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GNP Exploits Uri Party Infighting

Posted October. 31, 2005 03:01,   


Even if the enemy’s camp is noisy, we will go our way.

While Uri Party members are embroiled in fighting among themselves in the aftermath of the October 26 by-election, the Grand National Party is putting itself in order. Due to the internal strife inside the ruling party, the GNP has been given room to catch its breath in the all-out war against the ruling party that intensified over the issue of the national identity.

The GNP is accelerating last-minute preparations for the renovation of the party and the reshuffling of party posts. If the proposal for the renovation of the party is implemented after approval in the party members’ representatives’ meeting scheduled for November 17, the system of the party will go through a complete change.

A senior official of the party said, “The best way to deal with the internal strife inside the ruling party is to watch, rather than to respond to it using political attacks,” adding, “We have to differentiate ourselves from the ruling party by moving in perfect order while they are in a state of internal strife.”

This judgment on the part of the GNP reflects the sense that the results of the October 26 by-election were a windfall gain for the GNP due to the mismanagement of the ruling Uri Party, not that the GNP is better than the ruling party.

That is why the party leadership has warned so-called “easy-going” lawmakers, who seem to be unaware of the urgency of the political situation, against complacency. Quite a few voices say that it is not the time for the GNP to be in the state of euphoria after the election victory given that during the by-election, there had been noises over issues regarding the nominations of candidates, and that the GNP had a hard fight in Daegu, a traditional GNP stronghold.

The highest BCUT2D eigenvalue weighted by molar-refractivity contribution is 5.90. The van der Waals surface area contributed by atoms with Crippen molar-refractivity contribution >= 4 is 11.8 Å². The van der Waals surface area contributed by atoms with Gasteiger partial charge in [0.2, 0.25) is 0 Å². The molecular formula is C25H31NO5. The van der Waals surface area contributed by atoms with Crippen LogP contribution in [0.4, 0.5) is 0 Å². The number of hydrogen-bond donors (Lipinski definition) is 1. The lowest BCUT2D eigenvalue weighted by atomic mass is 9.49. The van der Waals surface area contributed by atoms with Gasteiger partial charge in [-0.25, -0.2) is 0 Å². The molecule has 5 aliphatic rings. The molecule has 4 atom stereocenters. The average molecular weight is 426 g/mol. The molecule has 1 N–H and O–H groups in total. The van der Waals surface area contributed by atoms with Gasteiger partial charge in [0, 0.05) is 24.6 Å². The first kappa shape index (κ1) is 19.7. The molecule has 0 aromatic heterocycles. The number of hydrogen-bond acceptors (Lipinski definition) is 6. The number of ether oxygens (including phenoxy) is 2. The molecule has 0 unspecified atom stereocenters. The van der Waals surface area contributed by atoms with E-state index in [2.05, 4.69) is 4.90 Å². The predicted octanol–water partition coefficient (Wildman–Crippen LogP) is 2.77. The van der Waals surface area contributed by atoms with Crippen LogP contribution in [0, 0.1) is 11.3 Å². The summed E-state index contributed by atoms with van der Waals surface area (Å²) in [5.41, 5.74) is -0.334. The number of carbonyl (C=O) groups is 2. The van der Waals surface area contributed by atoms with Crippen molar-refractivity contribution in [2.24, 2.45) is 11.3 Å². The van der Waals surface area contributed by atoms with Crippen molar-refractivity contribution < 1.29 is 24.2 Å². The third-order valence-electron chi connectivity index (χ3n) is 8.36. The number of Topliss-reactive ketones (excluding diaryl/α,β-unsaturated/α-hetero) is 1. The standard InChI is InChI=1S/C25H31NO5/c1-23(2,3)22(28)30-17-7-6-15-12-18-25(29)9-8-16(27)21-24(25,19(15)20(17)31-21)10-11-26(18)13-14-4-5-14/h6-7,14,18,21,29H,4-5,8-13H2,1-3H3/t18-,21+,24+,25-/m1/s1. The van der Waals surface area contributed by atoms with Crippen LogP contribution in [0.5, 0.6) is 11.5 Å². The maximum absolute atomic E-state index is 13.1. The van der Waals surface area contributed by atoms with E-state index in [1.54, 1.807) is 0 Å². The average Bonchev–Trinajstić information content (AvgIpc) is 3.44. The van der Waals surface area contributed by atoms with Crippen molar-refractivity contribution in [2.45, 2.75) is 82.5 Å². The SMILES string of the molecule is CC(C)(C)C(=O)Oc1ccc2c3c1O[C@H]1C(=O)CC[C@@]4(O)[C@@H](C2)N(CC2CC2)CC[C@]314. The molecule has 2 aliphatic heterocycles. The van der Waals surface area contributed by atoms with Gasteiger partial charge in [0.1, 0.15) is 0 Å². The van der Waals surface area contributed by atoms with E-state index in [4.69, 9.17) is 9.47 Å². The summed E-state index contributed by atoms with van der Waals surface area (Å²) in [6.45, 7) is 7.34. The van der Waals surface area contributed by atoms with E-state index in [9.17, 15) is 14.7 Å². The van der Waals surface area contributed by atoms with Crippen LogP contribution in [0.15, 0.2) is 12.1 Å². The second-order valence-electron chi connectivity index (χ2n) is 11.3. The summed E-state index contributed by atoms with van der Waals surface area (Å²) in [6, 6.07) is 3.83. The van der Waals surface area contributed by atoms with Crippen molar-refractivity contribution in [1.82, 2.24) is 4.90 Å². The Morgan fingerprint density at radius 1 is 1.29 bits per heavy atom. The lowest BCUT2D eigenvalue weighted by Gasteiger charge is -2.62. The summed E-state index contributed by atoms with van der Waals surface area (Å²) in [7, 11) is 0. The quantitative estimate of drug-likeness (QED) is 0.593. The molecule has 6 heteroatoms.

Inside the party, a large-scale reshuffling is expected. It is urgent to find replacements for Maeng Hyung-kyu, the policy commission chair, and Yoo Seong-min, the chief secretary. On October 30, both of them officially declared their intentions to step down from their party posts to run for the job of the Seoul City Mayor. Chun Yu-ok, the spokeswoman of the party, is also said to have made a decision to resign from her current post after the reshuffling of the party posts.

Kim Moo-sung, the party secretary, said, “It is right that those who were appointed to their posts, including me, resign from our posts if the party system changes.”

However, the party’s problem is that it will be hard to find replacements for them, because all of the prominent figures inside the party are planning to run in regional elections scheduled for next year. Of interest is how GNP Chairwoman Park Geun-hye’s style of appointing will change. Chairman Park invited criticism for her “Park Geun-hye-style appointing” by nominating her close conservative associates to party posts.

Jung-Eun Lee lightee@donga.com